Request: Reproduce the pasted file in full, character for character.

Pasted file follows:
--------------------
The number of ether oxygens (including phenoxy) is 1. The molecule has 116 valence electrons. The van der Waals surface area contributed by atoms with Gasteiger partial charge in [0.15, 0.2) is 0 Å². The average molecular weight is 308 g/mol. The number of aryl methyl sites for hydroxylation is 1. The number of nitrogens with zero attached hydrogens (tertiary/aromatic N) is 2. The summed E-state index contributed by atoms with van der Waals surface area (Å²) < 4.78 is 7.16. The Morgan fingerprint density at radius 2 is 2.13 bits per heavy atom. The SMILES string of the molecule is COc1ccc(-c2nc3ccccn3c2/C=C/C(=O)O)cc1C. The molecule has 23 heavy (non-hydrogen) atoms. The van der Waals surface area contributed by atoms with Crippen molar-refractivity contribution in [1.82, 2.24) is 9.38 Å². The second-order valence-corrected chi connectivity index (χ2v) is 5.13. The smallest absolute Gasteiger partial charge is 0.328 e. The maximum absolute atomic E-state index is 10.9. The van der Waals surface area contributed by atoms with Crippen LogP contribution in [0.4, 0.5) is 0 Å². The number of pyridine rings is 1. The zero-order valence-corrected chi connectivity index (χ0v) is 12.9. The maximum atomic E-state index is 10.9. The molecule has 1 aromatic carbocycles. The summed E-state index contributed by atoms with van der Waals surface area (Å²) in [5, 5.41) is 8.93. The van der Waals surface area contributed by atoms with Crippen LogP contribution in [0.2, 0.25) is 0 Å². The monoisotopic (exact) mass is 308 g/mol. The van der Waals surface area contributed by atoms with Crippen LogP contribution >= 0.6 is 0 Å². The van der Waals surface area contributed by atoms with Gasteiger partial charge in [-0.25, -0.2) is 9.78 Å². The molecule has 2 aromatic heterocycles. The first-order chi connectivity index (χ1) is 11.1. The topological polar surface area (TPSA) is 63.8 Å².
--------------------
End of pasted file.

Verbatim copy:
The number of ether oxygens (including phenoxy) is 1. The molecule has 116 valence electrons. The van der Waals surface area contributed by atoms with Gasteiger partial charge in [0.15, 0.2) is 0 Å². The average molecular weight is 308 g/mol. The number of aryl methyl sites for hydroxylation is 1. The number of nitrogens with zero attached hydrogens (tertiary/aromatic N) is 2. The summed E-state index contributed by atoms with van der Waals surface area (Å²) < 4.78 is 7.16. The Morgan fingerprint density at radius 2 is 2.13 bits per heavy atom. The SMILES string of the molecule is COc1ccc(-c2nc3ccccn3c2/C=C/C(=O)O)cc1C. The molecule has 23 heavy (non-hydrogen) atoms. The van der Waals surface area contributed by atoms with Crippen molar-refractivity contribution in [1.82, 2.24) is 9.38 Å². The second-order valence-corrected chi connectivity index (χ2v) is 5.13. The smallest absolute Gasteiger partial charge is 0.328 e. The maximum absolute atomic E-state index is 10.9. The van der Waals surface area contributed by atoms with Crippen LogP contribution in [0.4, 0.5) is 0 Å². The number of pyridine rings is 1. The zero-order valence-corrected chi connectivity index (χ0v) is 12.9. The maximum atomic E-state index is 10.9. The molecule has 1 aromatic carbocycles. The summed E-state index contributed by atoms with van der Waals surface area (Å²) in [5, 5.41) is 8.93. The van der Waals surface area contributed by atoms with Crippen LogP contribution in [0.2, 0.25) is 0 Å². The monoisotopic (exact) mass is 308 g/mol. The van der Waals surface area contributed by atoms with Crippen LogP contribution >= 0.6 is 0 Å². The van der Waals surface area contributed by atoms with Gasteiger partial charge in [-0.25, -0.2) is 9.78 Å². The molecule has 2 aromatic heterocycles. The first-order chi connectivity index (χ1) is 11.1. The topological polar surface area (TPSA) is 63.8 Å².